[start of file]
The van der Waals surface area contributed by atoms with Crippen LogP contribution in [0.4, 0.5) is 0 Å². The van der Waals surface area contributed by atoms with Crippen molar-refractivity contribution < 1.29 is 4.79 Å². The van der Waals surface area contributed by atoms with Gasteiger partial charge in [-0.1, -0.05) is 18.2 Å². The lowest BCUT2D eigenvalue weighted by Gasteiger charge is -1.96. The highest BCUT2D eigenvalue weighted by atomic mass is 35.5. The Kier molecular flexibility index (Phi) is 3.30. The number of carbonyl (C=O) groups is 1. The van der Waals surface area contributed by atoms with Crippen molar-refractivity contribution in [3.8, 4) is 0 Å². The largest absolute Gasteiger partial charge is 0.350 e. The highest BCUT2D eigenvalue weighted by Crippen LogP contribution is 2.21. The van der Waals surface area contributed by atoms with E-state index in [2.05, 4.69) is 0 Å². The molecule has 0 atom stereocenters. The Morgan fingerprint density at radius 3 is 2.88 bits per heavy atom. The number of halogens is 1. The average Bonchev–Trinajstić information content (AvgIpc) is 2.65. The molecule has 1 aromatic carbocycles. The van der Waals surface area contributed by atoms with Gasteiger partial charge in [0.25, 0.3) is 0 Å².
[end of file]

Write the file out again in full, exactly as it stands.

The van der Waals surface area contributed by atoms with Crippen LogP contribution in [0.4, 0.5) is 0 Å². The van der Waals surface area contributed by atoms with Crippen molar-refractivity contribution < 1.29 is 4.79 Å². The van der Waals surface area contributed by atoms with Gasteiger partial charge in [-0.1, -0.05) is 18.2 Å². The lowest BCUT2D eigenvalue weighted by Gasteiger charge is -1.96. The highest BCUT2D eigenvalue weighted by atomic mass is 35.5. The Kier molecular flexibility index (Phi) is 3.30. The number of carbonyl (C=O) groups is 1. The van der Waals surface area contributed by atoms with Crippen molar-refractivity contribution in [3.8, 4) is 0 Å². The largest absolute Gasteiger partial charge is 0.350 e. The highest BCUT2D eigenvalue weighted by Crippen LogP contribution is 2.21. The van der Waals surface area contributed by atoms with E-state index in [2.05, 4.69) is 0 Å². The molecule has 0 atom stereocenters. The Morgan fingerprint density at radius 3 is 2.88 bits per heavy atom. The number of halogens is 1. The average Bonchev–Trinajstić information content (AvgIpc) is 2.65. The molecule has 1 aromatic carbocycles. The van der Waals surface area contributed by atoms with Gasteiger partial charge in [0.25, 0.3) is 0 Å².